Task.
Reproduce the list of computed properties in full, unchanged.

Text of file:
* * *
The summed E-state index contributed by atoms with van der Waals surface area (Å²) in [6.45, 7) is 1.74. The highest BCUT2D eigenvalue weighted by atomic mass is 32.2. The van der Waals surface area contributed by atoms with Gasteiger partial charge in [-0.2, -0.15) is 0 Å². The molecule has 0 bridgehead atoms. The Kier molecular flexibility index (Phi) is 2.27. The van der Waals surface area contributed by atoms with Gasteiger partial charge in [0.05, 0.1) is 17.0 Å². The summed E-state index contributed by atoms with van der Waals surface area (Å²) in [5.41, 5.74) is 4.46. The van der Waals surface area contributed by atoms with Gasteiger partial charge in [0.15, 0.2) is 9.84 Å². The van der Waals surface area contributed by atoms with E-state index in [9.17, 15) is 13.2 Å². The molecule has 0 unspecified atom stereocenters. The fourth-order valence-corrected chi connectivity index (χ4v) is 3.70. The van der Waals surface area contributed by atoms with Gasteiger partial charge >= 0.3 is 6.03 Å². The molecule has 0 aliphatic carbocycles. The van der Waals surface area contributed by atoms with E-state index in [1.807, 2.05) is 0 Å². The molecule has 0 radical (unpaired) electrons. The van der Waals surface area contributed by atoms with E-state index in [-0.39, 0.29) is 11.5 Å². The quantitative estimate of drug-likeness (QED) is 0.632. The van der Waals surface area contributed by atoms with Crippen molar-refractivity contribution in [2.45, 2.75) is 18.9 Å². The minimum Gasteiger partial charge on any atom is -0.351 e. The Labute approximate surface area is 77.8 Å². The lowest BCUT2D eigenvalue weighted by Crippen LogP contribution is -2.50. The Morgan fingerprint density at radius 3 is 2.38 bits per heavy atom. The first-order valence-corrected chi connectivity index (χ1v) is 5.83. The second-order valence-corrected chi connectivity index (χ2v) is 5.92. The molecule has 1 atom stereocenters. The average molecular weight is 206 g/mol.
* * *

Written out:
The summed E-state index contributed by atoms with van der Waals surface area (Å²) in [6.45, 7) is 1.74. The highest BCUT2D eigenvalue weighted by atomic mass is 32.2. The van der Waals surface area contributed by atoms with Gasteiger partial charge in [-0.2, -0.15) is 0 Å². The molecule has 0 bridgehead atoms. The Kier molecular flexibility index (Phi) is 2.27. The van der Waals surface area contributed by atoms with Gasteiger partial charge in [0.05, 0.1) is 17.0 Å². The summed E-state index contributed by atoms with van der Waals surface area (Å²) in [5.41, 5.74) is 4.46. The van der Waals surface area contributed by atoms with Gasteiger partial charge in [0.15, 0.2) is 9.84 Å². The van der Waals surface area contributed by atoms with E-state index in [9.17, 15) is 13.2 Å². The molecule has 0 unspecified atom stereocenters. The fourth-order valence-corrected chi connectivity index (χ4v) is 3.70. The van der Waals surface area contributed by atoms with Gasteiger partial charge >= 0.3 is 6.03 Å². The molecule has 0 aliphatic carbocycles. The van der Waals surface area contributed by atoms with E-state index in [1.807, 2.05) is 0 Å². The molecule has 0 radical (unpaired) electrons. The van der Waals surface area contributed by atoms with E-state index in [-0.39, 0.29) is 11.5 Å². The quantitative estimate of drug-likeness (QED) is 0.632. The van der Waals surface area contributed by atoms with Crippen molar-refractivity contribution in [2.45, 2.75) is 18.9 Å². The minimum Gasteiger partial charge on any atom is -0.351 e. The Labute approximate surface area is 77.8 Å². The lowest BCUT2D eigenvalue weighted by Crippen LogP contribution is -2.50. The Morgan fingerprint density at radius 3 is 2.38 bits per heavy atom. The first-order valence-corrected chi connectivity index (χ1v) is 5.83. The second-order valence-corrected chi connectivity index (χ2v) is 5.92. The molecule has 1 atom stereocenters. The average molecular weight is 206 g/mol.